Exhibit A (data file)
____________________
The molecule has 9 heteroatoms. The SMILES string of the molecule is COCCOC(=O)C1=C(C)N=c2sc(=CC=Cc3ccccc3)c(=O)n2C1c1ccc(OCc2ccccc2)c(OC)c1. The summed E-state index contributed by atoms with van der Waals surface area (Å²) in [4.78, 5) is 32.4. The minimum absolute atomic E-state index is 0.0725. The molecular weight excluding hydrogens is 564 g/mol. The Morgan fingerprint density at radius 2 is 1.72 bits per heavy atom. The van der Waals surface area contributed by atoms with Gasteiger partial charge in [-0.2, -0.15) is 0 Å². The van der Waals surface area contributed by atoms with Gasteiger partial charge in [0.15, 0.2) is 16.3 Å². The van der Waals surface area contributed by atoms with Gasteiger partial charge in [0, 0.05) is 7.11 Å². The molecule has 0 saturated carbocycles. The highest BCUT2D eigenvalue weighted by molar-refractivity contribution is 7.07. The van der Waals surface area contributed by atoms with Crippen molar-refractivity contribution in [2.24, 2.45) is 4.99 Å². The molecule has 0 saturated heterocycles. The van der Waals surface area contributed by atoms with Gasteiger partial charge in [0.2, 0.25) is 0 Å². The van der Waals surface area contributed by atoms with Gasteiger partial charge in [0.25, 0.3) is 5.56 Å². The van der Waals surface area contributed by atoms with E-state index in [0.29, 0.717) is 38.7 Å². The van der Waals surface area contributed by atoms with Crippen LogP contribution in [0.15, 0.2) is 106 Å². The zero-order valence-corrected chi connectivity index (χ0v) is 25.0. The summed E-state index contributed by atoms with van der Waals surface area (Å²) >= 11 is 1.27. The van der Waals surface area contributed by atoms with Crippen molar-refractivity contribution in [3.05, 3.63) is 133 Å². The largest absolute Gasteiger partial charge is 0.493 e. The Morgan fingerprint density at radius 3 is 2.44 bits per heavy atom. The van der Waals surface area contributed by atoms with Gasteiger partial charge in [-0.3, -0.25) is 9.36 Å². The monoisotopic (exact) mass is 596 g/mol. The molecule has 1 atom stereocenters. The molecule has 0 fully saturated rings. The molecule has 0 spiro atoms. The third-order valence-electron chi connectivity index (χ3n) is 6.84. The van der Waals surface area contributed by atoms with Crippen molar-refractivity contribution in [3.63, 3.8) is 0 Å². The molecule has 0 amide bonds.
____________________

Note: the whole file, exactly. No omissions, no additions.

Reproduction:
The molecule has 9 heteroatoms. The SMILES string of the molecule is COCCOC(=O)C1=C(C)N=c2sc(=CC=Cc3ccccc3)c(=O)n2C1c1ccc(OCc2ccccc2)c(OC)c1. The summed E-state index contributed by atoms with van der Waals surface area (Å²) in [4.78, 5) is 32.4. The minimum absolute atomic E-state index is 0.0725. The molecular weight excluding hydrogens is 564 g/mol. The Morgan fingerprint density at radius 2 is 1.72 bits per heavy atom. The van der Waals surface area contributed by atoms with Gasteiger partial charge in [-0.2, -0.15) is 0 Å². The van der Waals surface area contributed by atoms with Gasteiger partial charge in [0.15, 0.2) is 16.3 Å². The van der Waals surface area contributed by atoms with Gasteiger partial charge in [0, 0.05) is 7.11 Å². The molecule has 0 saturated carbocycles. The highest BCUT2D eigenvalue weighted by molar-refractivity contribution is 7.07. The van der Waals surface area contributed by atoms with Crippen molar-refractivity contribution in [2.24, 2.45) is 4.99 Å². The molecule has 0 saturated heterocycles. The van der Waals surface area contributed by atoms with Gasteiger partial charge in [0.2, 0.25) is 0 Å². The van der Waals surface area contributed by atoms with Gasteiger partial charge in [0.25, 0.3) is 5.56 Å². The van der Waals surface area contributed by atoms with E-state index in [0.29, 0.717) is 38.7 Å². The van der Waals surface area contributed by atoms with Crippen LogP contribution in [0.15, 0.2) is 106 Å². The zero-order valence-corrected chi connectivity index (χ0v) is 25.0. The summed E-state index contributed by atoms with van der Waals surface area (Å²) >= 11 is 1.27. The van der Waals surface area contributed by atoms with Crippen molar-refractivity contribution in [3.05, 3.63) is 133 Å². The largest absolute Gasteiger partial charge is 0.493 e. The Morgan fingerprint density at radius 3 is 2.44 bits per heavy atom. The van der Waals surface area contributed by atoms with Gasteiger partial charge in [-0.3, -0.25) is 9.36 Å². The monoisotopic (exact) mass is 596 g/mol. The molecule has 1 atom stereocenters. The molecule has 0 fully saturated rings. The molecule has 0 spiro atoms. The third-order valence-electron chi connectivity index (χ3n) is 6.84. The van der Waals surface area contributed by atoms with Crippen molar-refractivity contribution in [3.63, 3.8) is 0 Å². The molecule has 0 amide bonds.